Click on post title for the full recipe.

 

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Whole Wheat Apple Fritters – Fall Fantastic

DSC06000Try these and it will forever ruin your experience with donut shop fritters, they are awesome.  Now, they aren’t quite as easy as just tossing the ingredients for bread into the bread machine and walking away, but if you have a handle on the processing steps they don’t take that much more time and the result at the end of the process is well worth it.

Start by making the whole wheat dough.  This is a rich sweet dough that is oh so sticky.  As such it’s best mixed in a stand mixer or in the bread machine on the dough cycle.

Apple fritter filing

Apple fritter filing

While the dough is going through the cycle – which takes about an hour and a half – prepare your apple filling.  If you can choose apples with a crisp firm flesh – those hold together best – but I find I’m often grabbing bags of softer fleshed apples we’ve gleaned and put down.  Irrespective of the type of apple don’t cook them into a mush – you just want to soften them and get them to absorb some of the cinnamon caramel greatness.

When rolling out the dough make sure your work surface is well floured to keep the dough from sticking.   Roll the dough out into a rectangle about 1/2″ thick, and then put the apple mixture on one half and fold the other segment over the filling.

Cut up dough and filling ready for forming

Cut up dough and filling ready for forming

Now, in order to get that structure of dough and apple that fritters are known for you need to chop the material up cut on the diagonal about 3/4″ apart, and then cut the opposite diagonal in the other direction.  Then take a scoop of the cut up dough and apple mix and firm it into a solid ball about 1″ thick.

Allow the fritters to double in bulk and then fry them up.  When they are still warm dip one side in the glaze you can make up while the fritters are rising.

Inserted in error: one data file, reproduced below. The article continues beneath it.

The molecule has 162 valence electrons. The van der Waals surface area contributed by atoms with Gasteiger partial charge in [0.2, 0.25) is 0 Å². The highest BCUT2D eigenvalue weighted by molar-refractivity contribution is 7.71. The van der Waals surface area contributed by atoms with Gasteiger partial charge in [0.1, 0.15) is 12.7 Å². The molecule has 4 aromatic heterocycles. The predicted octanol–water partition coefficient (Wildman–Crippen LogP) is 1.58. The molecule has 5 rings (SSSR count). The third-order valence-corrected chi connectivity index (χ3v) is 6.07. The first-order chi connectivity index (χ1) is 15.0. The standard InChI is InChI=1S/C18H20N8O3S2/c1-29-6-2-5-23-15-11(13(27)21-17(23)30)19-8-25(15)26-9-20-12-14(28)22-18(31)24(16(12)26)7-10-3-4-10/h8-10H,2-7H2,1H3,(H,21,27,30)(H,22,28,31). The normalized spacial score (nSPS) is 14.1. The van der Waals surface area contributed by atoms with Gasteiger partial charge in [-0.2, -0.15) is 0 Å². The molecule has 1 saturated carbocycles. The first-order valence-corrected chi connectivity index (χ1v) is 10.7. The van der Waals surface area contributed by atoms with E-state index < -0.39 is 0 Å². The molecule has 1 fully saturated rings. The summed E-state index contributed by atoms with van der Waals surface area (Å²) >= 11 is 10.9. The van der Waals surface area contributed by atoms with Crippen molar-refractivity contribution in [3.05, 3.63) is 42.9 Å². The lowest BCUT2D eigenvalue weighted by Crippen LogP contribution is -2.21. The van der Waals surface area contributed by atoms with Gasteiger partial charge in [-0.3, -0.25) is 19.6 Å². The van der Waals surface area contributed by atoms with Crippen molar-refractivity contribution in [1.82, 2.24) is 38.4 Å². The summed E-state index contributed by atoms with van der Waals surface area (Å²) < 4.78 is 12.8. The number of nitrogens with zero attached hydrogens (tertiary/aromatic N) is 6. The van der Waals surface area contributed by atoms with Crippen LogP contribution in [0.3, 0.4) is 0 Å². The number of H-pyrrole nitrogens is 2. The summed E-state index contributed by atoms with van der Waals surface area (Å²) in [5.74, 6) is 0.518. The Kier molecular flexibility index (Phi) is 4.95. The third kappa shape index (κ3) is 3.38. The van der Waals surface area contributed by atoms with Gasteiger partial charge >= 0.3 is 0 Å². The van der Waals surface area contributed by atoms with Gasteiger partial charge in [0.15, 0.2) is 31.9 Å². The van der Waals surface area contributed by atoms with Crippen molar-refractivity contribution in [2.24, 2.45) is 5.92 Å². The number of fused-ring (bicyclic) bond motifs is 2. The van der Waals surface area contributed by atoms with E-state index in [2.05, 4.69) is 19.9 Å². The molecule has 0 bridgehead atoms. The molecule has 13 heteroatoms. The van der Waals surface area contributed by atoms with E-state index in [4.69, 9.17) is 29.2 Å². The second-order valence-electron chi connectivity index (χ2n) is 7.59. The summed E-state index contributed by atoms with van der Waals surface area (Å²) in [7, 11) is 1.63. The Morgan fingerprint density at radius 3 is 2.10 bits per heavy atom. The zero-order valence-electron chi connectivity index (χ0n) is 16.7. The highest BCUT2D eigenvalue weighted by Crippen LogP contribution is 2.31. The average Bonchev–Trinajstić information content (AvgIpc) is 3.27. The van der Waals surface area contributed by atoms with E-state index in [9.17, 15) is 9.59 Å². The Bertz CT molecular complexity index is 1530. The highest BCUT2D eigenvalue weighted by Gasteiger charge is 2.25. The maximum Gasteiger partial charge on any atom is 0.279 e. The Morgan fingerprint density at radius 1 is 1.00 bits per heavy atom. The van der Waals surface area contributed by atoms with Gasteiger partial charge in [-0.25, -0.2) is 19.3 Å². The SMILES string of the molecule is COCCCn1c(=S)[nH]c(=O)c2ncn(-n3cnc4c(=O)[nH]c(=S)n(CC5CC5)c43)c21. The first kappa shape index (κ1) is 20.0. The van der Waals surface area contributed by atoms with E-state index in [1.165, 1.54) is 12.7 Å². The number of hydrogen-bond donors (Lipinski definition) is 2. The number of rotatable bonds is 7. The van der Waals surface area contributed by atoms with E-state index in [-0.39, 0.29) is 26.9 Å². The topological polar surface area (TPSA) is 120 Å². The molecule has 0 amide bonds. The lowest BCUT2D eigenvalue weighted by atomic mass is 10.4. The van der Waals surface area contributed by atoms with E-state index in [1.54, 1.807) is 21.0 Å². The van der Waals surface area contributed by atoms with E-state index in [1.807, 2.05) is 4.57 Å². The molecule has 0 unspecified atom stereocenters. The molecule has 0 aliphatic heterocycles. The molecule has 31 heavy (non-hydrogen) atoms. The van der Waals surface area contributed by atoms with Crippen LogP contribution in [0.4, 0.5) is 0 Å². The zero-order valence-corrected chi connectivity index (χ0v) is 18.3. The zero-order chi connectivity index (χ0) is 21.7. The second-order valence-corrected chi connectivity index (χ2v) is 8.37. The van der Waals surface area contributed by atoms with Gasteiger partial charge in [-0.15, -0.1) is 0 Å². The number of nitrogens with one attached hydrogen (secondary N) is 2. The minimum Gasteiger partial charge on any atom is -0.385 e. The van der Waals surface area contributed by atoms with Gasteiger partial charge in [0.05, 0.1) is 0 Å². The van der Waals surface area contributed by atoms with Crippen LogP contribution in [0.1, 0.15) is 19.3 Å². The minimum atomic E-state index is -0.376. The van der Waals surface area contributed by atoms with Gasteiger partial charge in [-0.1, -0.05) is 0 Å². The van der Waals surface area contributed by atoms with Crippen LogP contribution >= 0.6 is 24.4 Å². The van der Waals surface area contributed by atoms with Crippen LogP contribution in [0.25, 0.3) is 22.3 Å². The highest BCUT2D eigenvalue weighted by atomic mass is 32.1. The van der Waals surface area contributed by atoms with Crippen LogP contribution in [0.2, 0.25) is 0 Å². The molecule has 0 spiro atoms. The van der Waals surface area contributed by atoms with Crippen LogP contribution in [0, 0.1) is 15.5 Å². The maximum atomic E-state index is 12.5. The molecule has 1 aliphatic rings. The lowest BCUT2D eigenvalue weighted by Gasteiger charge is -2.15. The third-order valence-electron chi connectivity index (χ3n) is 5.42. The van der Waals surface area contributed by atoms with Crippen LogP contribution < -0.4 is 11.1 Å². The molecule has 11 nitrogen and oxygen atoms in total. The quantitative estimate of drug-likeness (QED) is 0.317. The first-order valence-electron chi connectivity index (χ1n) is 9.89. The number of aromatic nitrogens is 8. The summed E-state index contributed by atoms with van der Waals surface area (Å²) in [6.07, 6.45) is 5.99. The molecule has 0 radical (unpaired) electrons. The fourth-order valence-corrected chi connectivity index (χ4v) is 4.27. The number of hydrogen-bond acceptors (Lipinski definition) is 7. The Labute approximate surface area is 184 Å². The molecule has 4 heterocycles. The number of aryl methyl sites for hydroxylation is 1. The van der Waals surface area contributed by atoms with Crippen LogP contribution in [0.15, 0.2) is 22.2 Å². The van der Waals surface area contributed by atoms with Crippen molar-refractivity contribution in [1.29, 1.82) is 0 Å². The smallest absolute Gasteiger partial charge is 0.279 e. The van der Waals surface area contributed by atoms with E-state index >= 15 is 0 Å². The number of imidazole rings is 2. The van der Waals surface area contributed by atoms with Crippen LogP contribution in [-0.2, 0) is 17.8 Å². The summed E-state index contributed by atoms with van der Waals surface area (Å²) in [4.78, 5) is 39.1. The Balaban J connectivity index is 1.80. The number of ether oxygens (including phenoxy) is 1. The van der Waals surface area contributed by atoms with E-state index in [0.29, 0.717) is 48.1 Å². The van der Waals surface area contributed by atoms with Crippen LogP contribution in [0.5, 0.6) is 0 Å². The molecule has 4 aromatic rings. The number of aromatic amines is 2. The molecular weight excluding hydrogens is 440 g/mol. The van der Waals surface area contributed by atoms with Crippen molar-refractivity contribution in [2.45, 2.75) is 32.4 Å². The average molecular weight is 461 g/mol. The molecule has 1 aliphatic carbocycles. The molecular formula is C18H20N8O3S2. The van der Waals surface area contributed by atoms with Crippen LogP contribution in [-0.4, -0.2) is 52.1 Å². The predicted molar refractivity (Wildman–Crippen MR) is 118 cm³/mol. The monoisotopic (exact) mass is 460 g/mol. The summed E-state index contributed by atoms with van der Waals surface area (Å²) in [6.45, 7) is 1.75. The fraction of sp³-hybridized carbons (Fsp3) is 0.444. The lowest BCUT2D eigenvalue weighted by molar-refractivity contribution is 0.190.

My favorite glaze is made using my homemade apple cider syrup which really punches up the apple flavor, but maple syrup or vanilla are also great options.

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Whole Wheat Wonton Wrappers – simpler than you think

Stack of homemade whole wheat wonton wrappers

Stack of homemade whole wheat wonton wrappers

Often things that appear intimidating the the uninitiated are a breeze to pull off for those that know a few tricks.  It’s that way with  so many things including many in the kitchen.  Wonton wrappers are one of these.

I think most folks who’ve eaten spring rolls, pot stickers, egg rolls or wonton soup would dismiss the idea that they could produce so thin a dough at home.

Yet, it actually extremely easy to get great results – and do so quickly – using whole wheat flour to boot!

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Rolling out wonton wrappers – it’s easy to get them thin if you are patient.

There are a couple of tricks to making the process easy.  The first, as is the case with our whole wheat bread we want to add a bit of acid – in this case white vinegar – to make the gluten stretchier.  Whole extraction flours have a lower ratio of gluten to the rest of the flour since we’ve got all of the germ and bran mixed in.

Now like the song lyrics you “can’t rush love” or was that “can’t buy love” you actually might be able to do both but you can’t rush making wonton wrappers.  A good rest is required after the first kneed to allow the gluten to strengthen – I generally prefer to make the dough, bag it in a ziplock, place it in the fridge and come back to roll it out the next day.